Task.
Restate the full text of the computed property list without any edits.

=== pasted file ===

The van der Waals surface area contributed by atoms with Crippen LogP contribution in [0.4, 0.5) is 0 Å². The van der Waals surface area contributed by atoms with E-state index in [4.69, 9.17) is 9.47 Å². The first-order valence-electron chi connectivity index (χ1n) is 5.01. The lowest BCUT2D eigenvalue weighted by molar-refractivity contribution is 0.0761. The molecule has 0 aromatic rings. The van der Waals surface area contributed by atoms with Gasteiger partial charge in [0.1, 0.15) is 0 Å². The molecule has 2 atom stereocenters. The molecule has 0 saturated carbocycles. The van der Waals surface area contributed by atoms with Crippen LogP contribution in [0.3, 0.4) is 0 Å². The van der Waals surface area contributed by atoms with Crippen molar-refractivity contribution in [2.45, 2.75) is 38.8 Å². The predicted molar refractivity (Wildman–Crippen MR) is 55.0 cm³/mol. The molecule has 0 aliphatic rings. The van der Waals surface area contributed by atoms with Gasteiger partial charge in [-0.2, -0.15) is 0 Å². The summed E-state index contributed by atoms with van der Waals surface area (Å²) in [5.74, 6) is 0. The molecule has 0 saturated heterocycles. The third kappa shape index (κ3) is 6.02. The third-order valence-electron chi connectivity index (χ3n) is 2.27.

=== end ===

The van der Waals surface area contributed by atoms with Crippen LogP contribution in [0.4, 0.5) is 0 Å². The van der Waals surface area contributed by atoms with E-state index in [4.69, 9.17) is 9.47 Å². The first-order valence-electron chi connectivity index (χ1n) is 5.01. The lowest BCUT2D eigenvalue weighted by molar-refractivity contribution is 0.0761. The molecule has 0 aromatic rings. The van der Waals surface area contributed by atoms with Gasteiger partial charge in [0.1, 0.15) is 0 Å². The molecule has 2 atom stereocenters. The molecule has 0 saturated carbocycles. The van der Waals surface area contributed by atoms with Crippen LogP contribution in [0.3, 0.4) is 0 Å². The van der Waals surface area contributed by atoms with Crippen molar-refractivity contribution in [2.45, 2.75) is 38.8 Å². The predicted molar refractivity (Wildman–Crippen MR) is 55.0 cm³/mol. The molecule has 0 aliphatic rings. The van der Waals surface area contributed by atoms with Gasteiger partial charge in [-0.2, -0.15) is 0 Å². The summed E-state index contributed by atoms with van der Waals surface area (Å²) in [5.74, 6) is 0. The molecule has 0 saturated heterocycles. The third kappa shape index (κ3) is 6.02. The third-order valence-electron chi connectivity index (χ3n) is 2.27.